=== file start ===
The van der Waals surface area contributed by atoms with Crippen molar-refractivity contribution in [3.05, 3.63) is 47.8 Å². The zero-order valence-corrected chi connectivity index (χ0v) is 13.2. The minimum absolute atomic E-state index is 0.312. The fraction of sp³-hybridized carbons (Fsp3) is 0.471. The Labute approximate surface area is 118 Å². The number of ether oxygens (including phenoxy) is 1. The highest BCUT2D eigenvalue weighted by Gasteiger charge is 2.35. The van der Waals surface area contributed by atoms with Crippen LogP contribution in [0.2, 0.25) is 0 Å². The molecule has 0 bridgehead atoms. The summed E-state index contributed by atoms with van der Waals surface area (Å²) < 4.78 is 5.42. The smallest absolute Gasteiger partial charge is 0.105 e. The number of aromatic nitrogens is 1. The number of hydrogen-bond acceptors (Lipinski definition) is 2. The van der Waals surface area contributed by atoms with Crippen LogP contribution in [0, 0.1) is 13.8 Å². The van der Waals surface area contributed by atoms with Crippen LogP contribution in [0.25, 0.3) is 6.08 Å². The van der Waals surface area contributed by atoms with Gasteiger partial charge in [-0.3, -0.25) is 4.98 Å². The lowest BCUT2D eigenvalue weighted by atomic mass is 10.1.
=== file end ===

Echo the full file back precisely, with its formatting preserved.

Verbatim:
The van der Waals surface area contributed by atoms with Crippen molar-refractivity contribution in [3.05, 3.63) is 47.8 Å². The zero-order valence-corrected chi connectivity index (χ0v) is 13.2. The minimum absolute atomic E-state index is 0.312. The fraction of sp³-hybridized carbons (Fsp3) is 0.471. The Labute approximate surface area is 118 Å². The number of ether oxygens (including phenoxy) is 1. The highest BCUT2D eigenvalue weighted by Gasteiger charge is 2.35. The van der Waals surface area contributed by atoms with Crippen LogP contribution in [0.2, 0.25) is 0 Å². The molecule has 0 bridgehead atoms. The summed E-state index contributed by atoms with van der Waals surface area (Å²) < 4.78 is 5.42. The smallest absolute Gasteiger partial charge is 0.105 e. The number of aromatic nitrogens is 1. The number of hydrogen-bond acceptors (Lipinski definition) is 2. The van der Waals surface area contributed by atoms with Crippen LogP contribution in [0, 0.1) is 13.8 Å². The van der Waals surface area contributed by atoms with Crippen LogP contribution in [0.25, 0.3) is 6.08 Å². The van der Waals surface area contributed by atoms with Gasteiger partial charge in [-0.3, -0.25) is 4.98 Å². The lowest BCUT2D eigenvalue weighted by atomic mass is 10.1.